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Eaton Vance Corp. (EV)
F4Q07 (Qtr End 10/31/07) Earnings Call
November 20, 2007 11.00 am ET

Executives

Dan Cataldo - Vice President of Financial Planning and Analysis
Tom Faust - Chairman & CEO
Robert Whelan - Chief Financial Officer
Laurie Hylton - Chief Accounting Officer

Analysts

Ken Worthington – JP Morgan
William Kent – Buckingham Research
Robert Lee – Keefe Bruyette Woods
Cynthia Mayer – Merrill Lynch

Presentation

Operator

Greetings and welcome to the Eaton Vance fourth quarter fiscal year 2007 earnings release conference call. At this time all the participants are in a listen-only mode. A question-and-answer session will follow the formal presentation. (Operator Instructions) As a reminder this conference is being recorded. It is now my pleasure to introduce your host, Dan Cataldo, Vice President of Financial Planning and Analysis. Thank you Mr Cataldo, you may begin.

Dan Cataldo

Good morning and welcome to our fourth quarter of fiscal 2007 earnings call and web cast. With me today are Tom Faust, CEO and Chairman, Bob Whelan, CFO, and Laurie Hylton, our Chief Accounting Officer. Tom and Bob will comment on the quarter and then we’ll address your questions. The full earnings release and the charts that we will be referring to during the call are available on our website, EatonVance.com, under the heading Press Releases.

Before we begin we need to start with a reminder that today’s presentation contains forward-looking statements about our business and financial results. The actual results may differ materially from those projected due to risks and uncertainties in our operations and business, including, but not limited to those discussed in the Company's SEC filings. These filings, including our 2006 annual report and Form 10-K, are available on our website or on request without charge. I will now turn the call over to Tom.

Tom Faust

Good morning, and thanks everyone, for joining us. For virtually every measure 2007 was an outstanding year for Eaton Vance and the clients we serve. Long-term investment performance across the broad range of asset classes continued to be excellent. Assets under management increased 25% to $161.7 billion. Gross sales and other inflows into long-term funds in separate accounts were a record $46.4 billion while net flows reached a new high of $22.9 billion.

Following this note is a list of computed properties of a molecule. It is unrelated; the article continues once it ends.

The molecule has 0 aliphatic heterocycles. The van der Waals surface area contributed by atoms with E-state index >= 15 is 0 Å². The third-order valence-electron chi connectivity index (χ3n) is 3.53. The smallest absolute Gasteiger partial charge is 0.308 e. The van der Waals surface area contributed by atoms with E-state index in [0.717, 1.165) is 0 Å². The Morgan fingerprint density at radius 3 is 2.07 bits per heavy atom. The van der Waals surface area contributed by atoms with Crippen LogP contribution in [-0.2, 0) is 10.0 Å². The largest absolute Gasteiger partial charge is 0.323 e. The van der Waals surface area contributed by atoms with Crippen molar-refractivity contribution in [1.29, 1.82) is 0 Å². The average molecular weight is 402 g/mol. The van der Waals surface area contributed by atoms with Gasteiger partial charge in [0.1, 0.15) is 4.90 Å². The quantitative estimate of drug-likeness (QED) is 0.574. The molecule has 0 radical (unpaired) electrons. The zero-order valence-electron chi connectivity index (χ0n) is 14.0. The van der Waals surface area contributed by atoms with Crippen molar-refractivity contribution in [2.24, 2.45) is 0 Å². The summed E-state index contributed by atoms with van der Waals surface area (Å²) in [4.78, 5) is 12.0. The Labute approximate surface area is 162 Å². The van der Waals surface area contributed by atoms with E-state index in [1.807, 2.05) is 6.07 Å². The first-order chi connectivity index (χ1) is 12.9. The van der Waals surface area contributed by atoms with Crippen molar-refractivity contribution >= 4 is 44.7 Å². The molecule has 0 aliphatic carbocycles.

We launched the largest ever initial public offering of a new closed-end fund in February and are positioned once again to lead our industry in closed-end fund sales for the year. We rebalanced our capital structure with the successful placement of a $500 million debt offering in September and the repurchase during the year of 10.8 million shares of the company’s stock.

Our annual revenue crossed the $1 billion mark for the first time and our quarterly dividend rate was increased 25%. Earnings per diluted share of $0.47 in the fourth quarter include approximately $0.05 per share of onetime costs associated with the previously announced reorganization of our sales company and a loss realized on an interest rate lock entered into in connection with our September debt offering. Bob Whelan will discuss these items a bit later on in the call.

The full fiscal year earnings of $1.06 per diluted share were reduced by the $0.05 just mentioned and approximately $0.65 per share of closed-end fund related expenses incurred earlier in the year. The closed-end fund expenses consisted of $90.8 million in upfront costs involved in raising the $10 billion in new closed-end fund assets brought on the books of fiscal 2007 and $52.2 million in payment made to terminate compensation agreements with certain distribution partners for closed-end funds offered in previous years. Although these items were a hit for the year’s earnings, fiscal 2008 and future years will benefit significantly through higher investment management revenues and lower expenses.